#1
ok, so ive had my alvarez acoustic for about 8 months, and when i purchesed it the action was extremely low....and now the action has just gotten way 2 high...and i think that the neck is starting to warp alittle, and needs to be ajusted...but i purchesed my guitar in cleveland, and i live about 3 hrs away.....so what would u suggest...waiting till the next time i go back there, which could be who knows how long, cause i have family over there...or just doing it myself...and if so, how would i go about doing that? Any imput would be greatly appretiated! thanx
#2
never adjust the truss rod yourself, because you would probably hurt your guitar more than you help it^^
#3
Plenty of good reasons to go to Cleveland, but this is not one of them, for adjusting a truss rod is easily within reach of an experienced home- and garden mechanic.
First measure. Have the strings tuned to pitch and lay the guitar on its back on the table. Now go down on your knees so that your line of vision is level with the tops of the frets, press the fat E down on the first and fourteenth fret and look underneath the string. A gap of about one millimeter between the string and the seventh fret should clearly be visible. If this gap is bigger (not bothering about a tenth of a millimeter or two; I mean really much bigger) than your truss rod is on the loosing side of the battle and needs to be tightened.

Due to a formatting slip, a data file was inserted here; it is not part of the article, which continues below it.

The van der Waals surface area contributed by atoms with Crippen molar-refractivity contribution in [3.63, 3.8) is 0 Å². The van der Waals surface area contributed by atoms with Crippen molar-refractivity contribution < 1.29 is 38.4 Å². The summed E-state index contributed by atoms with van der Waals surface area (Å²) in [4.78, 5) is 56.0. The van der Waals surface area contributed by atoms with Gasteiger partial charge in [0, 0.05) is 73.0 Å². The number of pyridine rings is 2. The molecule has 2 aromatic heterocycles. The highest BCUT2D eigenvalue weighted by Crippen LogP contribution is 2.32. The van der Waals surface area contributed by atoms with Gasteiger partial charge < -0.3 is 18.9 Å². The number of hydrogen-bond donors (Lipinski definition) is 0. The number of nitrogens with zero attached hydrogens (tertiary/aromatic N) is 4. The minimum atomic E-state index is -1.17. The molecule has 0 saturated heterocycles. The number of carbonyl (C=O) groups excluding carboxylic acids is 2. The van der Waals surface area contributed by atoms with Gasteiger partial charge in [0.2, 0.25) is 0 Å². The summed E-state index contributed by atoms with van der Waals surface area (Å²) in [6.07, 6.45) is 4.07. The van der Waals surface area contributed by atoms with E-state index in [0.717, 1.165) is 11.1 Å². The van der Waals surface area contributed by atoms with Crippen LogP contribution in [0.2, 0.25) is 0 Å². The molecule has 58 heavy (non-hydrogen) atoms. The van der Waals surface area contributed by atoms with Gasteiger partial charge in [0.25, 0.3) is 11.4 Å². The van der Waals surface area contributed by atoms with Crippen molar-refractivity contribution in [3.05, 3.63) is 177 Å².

Release the strings and get access to the truss rod. You may find it behind a little panel on the neck or else you'll find it right round the corner in the soundhole in the direction of the neck. In most cases you will need a 5mm allen wrench to twist it (As you are an experienced home mechanic I don't have to tell you that you always should use first rate tools) Turn the rod towards tight one quarter of a turn, not more. It may make some clacking and sqeecking noises but that's natural. Tune up the strings and see what it has done. Repeat this procedure once or twice if you are not satisfied. If there is no result after four quarter turns, take it to Cleveland.
If the curvature of the neck showed to be alright by the first check, the problem lies elsewhere.
#4
when the truss rod cracks the neck can it crack inside and be not visable and not even no it is inside
#5
^well stiker im going to take a guess on ur post, because i dont understand it.

but if want to know if a cracking noise might mean that there is now some hidden damage, the answer is, maybe.

usually, tho when u break the rod, ull know it because the nut in the headstock will stick out of and move freely in the headstock.
Jenneh

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#6
Well, this may be a bit of a tricky one. Cracking and sqeecking noises usually occur because the area around the parts that turn when you twist the rod are conteminated with dried out glue residues and/or touch the surrounding wood, or simply because the thread is unsufficiently lubricated. You should not worry about this too much.
But.... handling nuts and bolts requires experience. Some noises just ain't right, and the experienced mechanic can tell the bad noises from the harmless ones. You get this ability by discovering first hand all the different ways there are to round out bold heads and strip screw threads. The truss rod of an expensive guitar may not be the most suitable object to gain such experience.
On the other hand. There is not much risk to break or crack the neck or something. That's just a myth like exploding strings that cut through throaths or rip out eyes. It just won't happen. It doesn't need to. Ripping out the hexagon hole will be bad enough already.